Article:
Travelling languages? Land, languaging and translation

Phipps, A. (2011) Travelling languages? Land, languaging and translation. Language and Intercultural Communication, 11(4), pp. 364-376. (doi: 10.1080/14708477.2011.611249)

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What does translation become if we uncouple language from culture and link language to perception and experience of the land? What would happen to translation if the culture concept was not the starting point for theorizing? In order to answer this question I examine the contributions of Eagleton, Keesing, Cronin and, most particularly, of the anthropologist Tim Ingold and his important work The Perception of the Environment. From this I then proceed to examine pertinent extracts of the works of two Celtic authors; Brian Friel's Translations and Margaret Elphinstone's A Sparrow's Flight in order to develop a relationally grounded view of translation. This view privileges both the land and the work of languaging as key aspects of translation, inhabiting positions in the world, rather than constructing and mediating views of the world. I therefore come to see translation as a mode of perception, a sensory even empathic mode, a languaging response to phenomena, its primary relationship, not with culture and genealogy but as positionality – in and with the land and to develop towards a geopoetics of the taskscape of the translator.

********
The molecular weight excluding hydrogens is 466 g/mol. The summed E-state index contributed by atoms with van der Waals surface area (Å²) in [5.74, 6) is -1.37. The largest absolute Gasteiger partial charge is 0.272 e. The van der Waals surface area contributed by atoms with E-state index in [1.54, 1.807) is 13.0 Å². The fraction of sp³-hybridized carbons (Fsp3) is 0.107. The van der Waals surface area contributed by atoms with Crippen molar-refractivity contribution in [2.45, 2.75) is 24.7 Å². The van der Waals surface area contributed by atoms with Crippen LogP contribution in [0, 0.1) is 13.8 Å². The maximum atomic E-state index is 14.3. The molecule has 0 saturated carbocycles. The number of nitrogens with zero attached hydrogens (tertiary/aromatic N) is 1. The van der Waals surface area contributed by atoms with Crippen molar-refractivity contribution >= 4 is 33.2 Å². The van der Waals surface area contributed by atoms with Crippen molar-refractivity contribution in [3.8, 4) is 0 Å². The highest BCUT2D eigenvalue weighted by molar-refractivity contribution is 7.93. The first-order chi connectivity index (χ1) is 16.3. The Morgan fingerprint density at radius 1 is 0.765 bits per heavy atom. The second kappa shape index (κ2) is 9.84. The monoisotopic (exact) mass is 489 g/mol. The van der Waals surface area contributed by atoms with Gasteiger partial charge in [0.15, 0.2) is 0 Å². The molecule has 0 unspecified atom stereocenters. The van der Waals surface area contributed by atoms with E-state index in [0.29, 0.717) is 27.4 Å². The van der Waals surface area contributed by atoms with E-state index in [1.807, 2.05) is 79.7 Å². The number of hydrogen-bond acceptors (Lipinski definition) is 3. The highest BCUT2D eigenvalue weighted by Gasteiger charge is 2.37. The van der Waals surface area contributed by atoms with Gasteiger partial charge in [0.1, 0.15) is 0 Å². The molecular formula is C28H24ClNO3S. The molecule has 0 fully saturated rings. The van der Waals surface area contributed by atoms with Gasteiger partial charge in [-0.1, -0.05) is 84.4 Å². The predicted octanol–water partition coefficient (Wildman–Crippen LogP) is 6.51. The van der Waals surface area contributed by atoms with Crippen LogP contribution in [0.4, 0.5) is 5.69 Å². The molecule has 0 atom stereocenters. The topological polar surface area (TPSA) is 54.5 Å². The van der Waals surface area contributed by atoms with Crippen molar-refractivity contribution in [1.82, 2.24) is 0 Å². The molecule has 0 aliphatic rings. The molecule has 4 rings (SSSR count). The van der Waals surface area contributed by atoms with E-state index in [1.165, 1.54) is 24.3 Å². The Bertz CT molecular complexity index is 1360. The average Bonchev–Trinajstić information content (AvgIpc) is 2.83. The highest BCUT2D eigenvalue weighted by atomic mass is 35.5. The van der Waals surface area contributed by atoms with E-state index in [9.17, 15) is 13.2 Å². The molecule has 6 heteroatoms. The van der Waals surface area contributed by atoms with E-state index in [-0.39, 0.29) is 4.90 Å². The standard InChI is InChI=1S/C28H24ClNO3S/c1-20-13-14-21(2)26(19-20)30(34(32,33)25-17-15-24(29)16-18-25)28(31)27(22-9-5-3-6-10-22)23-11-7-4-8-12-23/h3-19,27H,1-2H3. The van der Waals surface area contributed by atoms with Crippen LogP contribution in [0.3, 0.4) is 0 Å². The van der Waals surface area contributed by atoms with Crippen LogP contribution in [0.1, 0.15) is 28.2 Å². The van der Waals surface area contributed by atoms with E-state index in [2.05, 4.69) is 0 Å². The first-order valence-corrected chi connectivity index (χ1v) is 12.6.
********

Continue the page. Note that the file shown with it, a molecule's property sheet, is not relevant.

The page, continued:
Item Type:Articles
Additional Information:This is an electronic version of an article published in Phipps, A. (2011) Travelling languages? Land, languaging and translation. Language and Intercultural Communication, 11 (4). pp. 364-376. Language and Intercultural Communication is available online at:
Glasgow Author(s) Enlighten ID:Phipps, Professor Alison
Authors: Phipps, A.
College/School:College of Social Sciences > School of Education > Creativity Culture and Faith
College of Social Sciences > School of Education > Culture, Literacies, Inclusion & Pedagogy
Journal Name:Language and Intercultural Communication
Journal Abbr.:LAIC
Publisher:Taylor & Francis
ISSN (Online):1747-759X
Published Online:09 November 2011
Copyright Holders:Copyright © 2011 Taylor and Francis
First Published:First published in Language and Intercultural Communication 11(4):364-376
Publisher Policy:Reproduced in accordance with the copyright policy of the publisher

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